Pisser. I had invested 25 minutes in this line. What was I supposed to do now?

So I ate them. And, yeah. They were good. But I'll never be able to listen to "Mary Had a Little Lamb" the same way again.

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Drinks were flowing, music was playing, and a good time was had by all.

Well, except for those conch. I don’t think they were having a good day.

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We ended the day back on Guana at Grabbers.

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We had conch fritters, frozen grabbers, and a thick slice of mango cheesecake because there is no such thing as calories when you are on vacation.

Everyone knows that.

Day Three: How NOT to End Nippers Sunday Vomiting Off a Dock

Sunday morning greeted us with a beautiful sunrise.

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It was much sunnier than the previous day, but it was SO WINDY. We decided to leave the boat docked and waste the morning in the sunshine at Grabbers.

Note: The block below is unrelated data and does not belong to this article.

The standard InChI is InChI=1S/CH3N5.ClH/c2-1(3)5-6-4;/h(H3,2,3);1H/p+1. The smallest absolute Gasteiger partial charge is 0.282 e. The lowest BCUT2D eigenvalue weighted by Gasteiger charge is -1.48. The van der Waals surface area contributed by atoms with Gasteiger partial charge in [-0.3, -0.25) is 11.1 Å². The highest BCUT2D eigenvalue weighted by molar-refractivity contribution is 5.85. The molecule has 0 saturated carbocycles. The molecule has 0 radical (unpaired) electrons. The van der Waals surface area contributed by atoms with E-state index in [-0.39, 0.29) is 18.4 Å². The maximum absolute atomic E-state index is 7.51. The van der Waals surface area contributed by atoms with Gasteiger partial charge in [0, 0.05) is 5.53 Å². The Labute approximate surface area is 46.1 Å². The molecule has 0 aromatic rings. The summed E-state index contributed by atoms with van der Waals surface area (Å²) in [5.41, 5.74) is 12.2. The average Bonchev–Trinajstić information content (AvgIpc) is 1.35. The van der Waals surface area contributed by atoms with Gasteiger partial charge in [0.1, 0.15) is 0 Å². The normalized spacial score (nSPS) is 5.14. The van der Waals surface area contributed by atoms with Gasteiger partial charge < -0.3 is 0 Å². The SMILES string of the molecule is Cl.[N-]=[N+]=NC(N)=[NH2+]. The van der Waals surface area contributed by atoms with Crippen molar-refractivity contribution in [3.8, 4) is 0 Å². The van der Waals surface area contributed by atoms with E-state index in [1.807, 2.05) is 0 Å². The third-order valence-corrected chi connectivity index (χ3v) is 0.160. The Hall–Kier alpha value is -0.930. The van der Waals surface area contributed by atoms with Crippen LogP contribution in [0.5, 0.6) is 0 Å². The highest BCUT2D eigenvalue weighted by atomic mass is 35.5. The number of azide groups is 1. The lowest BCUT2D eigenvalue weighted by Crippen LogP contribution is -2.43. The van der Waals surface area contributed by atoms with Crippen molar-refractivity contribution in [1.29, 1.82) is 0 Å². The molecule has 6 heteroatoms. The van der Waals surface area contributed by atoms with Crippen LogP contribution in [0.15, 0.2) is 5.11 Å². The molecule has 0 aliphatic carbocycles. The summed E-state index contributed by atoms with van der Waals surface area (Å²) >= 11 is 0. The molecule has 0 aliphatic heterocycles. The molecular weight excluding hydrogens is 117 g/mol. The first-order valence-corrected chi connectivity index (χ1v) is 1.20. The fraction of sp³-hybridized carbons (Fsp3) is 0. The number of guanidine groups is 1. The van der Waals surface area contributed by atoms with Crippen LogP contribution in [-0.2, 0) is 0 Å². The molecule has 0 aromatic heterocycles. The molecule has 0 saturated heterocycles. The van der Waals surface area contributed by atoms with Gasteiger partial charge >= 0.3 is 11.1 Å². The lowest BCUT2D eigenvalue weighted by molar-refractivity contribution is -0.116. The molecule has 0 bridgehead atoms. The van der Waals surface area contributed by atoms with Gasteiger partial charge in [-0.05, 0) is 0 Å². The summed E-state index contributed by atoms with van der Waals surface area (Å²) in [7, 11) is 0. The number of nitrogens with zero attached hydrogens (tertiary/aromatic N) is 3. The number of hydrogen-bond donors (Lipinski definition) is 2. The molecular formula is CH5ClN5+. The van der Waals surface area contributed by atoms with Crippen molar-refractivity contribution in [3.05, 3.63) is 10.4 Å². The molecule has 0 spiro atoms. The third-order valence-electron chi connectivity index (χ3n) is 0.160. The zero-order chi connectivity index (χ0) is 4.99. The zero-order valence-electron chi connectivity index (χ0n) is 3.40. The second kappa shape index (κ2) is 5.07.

There are worse ways to waste a day.

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Around lunchtime, we wandered over to Nippers. It was a quiet day We ordered up lunch, and, since I had my fill of pig the day before, I declined the buffet (yes, hell just froze over) and got a cracked lobster sandwich.

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And some fried buffalo lobster bites, because one fried lobster is never enough.

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It just wasn’t a day for dancing, so we chose to walk down to High Rocks instead. This is the most beautiful stretch of beach that you can reach by land on Guana Cay.

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We wrapped it up with a quite dinner and a beautiful sunset at Grabbers.